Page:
Vol 6 (2021): Continuous Publishing
Case report
Published online: 2021-12-30

open access

Page views 5485
Article views/downloads 323
Get Citation

Connect on Social Media

Connect on Social Media

Bilateral diffuse uveal melanocytic proliferation secondary to acute lymphoblastic leukemia: a case report

Muhanad Alshathly1, Mayada Abu Shanap1, Yacoub A. Yousef2, Mario Damiano Toro3, Reham Shehada1, Robert Rejdak3, Katarzyna Nowomiejska3, Iyad Sultan1, Mona Mohammad2
Ophthalmol J 2021;6:270-273.


Background: Bilateral diffuse uveal melanocytic proliferation (BDUMP) is a very rare paraneoplastic syndrome that might present with carcinoma. We present a case of an atypical BDUMP secondary to acute B-cell lymphoblastic leukemia (ALL) and report management outcomes at six months follow-up.

Case presentation: A 14-year-old female patient with known B-cell ALL presented with blurred vision and headache. Ophthalmological examination revealed new-onset, multiple, round, and pigmented choroidal lesions. Based on the clinical presentation, the diagnosis of BDUMP was suspected. Screening for second malignancies was negative. After nine sessions of plasmapheresis, ophthalmologic examination showed stable, non-progressive retinal lesions with maintained vision and absence of retinal detachment or cataract.

Conclusion: This was a rare case of BDUMP in a young patient with a known case of ALL.

Article available in PDF format

View PDF Download PDF file


  1. Machemer R. [On the pathogenesis of the flat malignant melanoma]. Klin Monbl Augenheilkd. 1966; 148(5): 641–652.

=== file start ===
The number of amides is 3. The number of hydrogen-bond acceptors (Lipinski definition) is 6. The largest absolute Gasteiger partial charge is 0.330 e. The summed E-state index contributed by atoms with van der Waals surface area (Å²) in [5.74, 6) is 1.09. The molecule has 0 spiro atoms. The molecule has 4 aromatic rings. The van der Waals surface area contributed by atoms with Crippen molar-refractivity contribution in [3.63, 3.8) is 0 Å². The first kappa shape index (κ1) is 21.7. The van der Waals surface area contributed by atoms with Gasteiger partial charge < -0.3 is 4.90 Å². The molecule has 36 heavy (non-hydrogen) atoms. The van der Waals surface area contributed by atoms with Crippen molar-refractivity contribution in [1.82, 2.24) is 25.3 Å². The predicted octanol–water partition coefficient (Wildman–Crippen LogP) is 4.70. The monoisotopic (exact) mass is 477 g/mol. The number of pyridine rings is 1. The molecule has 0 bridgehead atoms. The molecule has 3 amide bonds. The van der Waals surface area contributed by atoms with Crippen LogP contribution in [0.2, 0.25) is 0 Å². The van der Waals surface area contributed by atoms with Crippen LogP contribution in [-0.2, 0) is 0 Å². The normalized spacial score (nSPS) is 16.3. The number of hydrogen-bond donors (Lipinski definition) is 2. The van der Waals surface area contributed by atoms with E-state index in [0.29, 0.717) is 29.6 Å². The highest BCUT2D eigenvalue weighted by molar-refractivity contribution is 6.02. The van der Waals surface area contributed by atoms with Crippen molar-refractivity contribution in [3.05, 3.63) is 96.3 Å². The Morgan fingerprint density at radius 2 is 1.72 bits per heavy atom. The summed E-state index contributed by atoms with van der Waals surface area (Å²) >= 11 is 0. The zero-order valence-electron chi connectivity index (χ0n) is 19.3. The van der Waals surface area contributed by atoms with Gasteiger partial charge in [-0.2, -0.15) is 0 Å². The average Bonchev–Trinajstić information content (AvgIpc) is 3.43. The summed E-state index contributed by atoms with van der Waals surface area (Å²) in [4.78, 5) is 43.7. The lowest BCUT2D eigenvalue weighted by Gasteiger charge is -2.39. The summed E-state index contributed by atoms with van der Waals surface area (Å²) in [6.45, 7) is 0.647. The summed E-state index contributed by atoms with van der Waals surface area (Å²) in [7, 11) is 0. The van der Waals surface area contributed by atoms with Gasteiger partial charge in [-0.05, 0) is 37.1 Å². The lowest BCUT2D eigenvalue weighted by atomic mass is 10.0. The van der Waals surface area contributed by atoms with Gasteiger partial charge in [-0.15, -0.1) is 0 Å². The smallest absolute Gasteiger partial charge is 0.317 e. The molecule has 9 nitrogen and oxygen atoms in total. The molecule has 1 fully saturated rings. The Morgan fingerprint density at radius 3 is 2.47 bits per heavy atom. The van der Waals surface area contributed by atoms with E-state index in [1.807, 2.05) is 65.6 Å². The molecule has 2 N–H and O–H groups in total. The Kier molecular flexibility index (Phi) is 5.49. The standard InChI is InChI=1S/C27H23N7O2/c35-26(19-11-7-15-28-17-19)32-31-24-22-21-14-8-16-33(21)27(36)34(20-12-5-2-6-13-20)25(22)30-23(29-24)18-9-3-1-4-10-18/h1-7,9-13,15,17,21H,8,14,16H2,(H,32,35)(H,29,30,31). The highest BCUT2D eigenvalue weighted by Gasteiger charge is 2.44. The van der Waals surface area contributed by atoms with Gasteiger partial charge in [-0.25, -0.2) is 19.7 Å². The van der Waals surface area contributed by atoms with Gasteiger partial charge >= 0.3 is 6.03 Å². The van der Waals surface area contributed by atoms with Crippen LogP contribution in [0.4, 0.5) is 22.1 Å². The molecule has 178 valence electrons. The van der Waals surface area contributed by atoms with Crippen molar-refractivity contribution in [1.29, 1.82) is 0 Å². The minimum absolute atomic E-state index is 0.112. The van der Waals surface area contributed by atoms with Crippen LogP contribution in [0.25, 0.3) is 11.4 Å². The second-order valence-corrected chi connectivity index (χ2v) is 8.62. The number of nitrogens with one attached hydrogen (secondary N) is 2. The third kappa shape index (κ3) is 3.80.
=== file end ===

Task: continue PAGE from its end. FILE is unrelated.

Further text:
2. Barr CC, Zimmerman LE, Curtin VT, et al. Bilateral diffuse melanocytic uveal tumors associated with systemic malignant neoplasms. A recently recognized syndrome. Arch Ophthalmol. 1982; 100(2): 249–255.
  3. Klemp K, Kiilgaard JF, Heegaard S, et al. Bilateral diffuse uveal melanocytic proliferation: Case report and literature review. Acta Ophthalmol. 2017; 95(5): 439–445.
  4. Gass JD, Gieser RG, Wilkinson CP, et al. Bilateral diffuse uveal melanocytic proliferation in patients with occult carcinoma. Arch Ophthalmol. 1990; 108(4): 527–533.
  5. O'Neal KD, Butnor KJ, Perkinson KR, et al. Bilateral diffuse uveal melanocytic proliferation associated with pancreatic carcinoma: a case report and literature review of this paraneoplastic syndrome. Surv Ophthalmol. 2003; 48(6): 613–625.
  6. Chahud F, Young RH, Remulla JF, et al. Bilateral diffuse uveal melanocytic proliferation associated with extraocular cancers: review of a process particularly associated with gynecologic cancers. Am J Surg Pathol. 2001; 25(2): 212–218.
  7. Rahimy E, Coffee RE, McCannel TA. Bilateral diffuse uveal melanocytic proliferation as a precursor to multiple systemic malignancies. Semin Ophthalmol. 2015; 30(3): 206–209.
  8. Mittal R, Cherepanoff S, Thornton S, et al. Bilateral Diffuse Uveal Melanocytic Proliferation: Molecular Genetic Analysis of a Case and Review of the Literature. Ocul Oncol Pathol. 2015; 2(2): 94–99.
  9. Miles SL, Niles RM, Pittock S, et al. A factor found in the IgG fraction of serum of patients with paraneoplastic bilateral diffuse uveal melanocytic proliferation causes proliferation of cultured human melanocytes. Retina. 2012; 32(9): 1959–1966.
  10. Jaben EA, Pulido JS, Pittock S, et al. The potential role of plasma exchange as a treatment for bilateral diffuse uveal melanocytic proliferation: a report of two cases. J Clin Apher. 2011; 26(6): 356–361.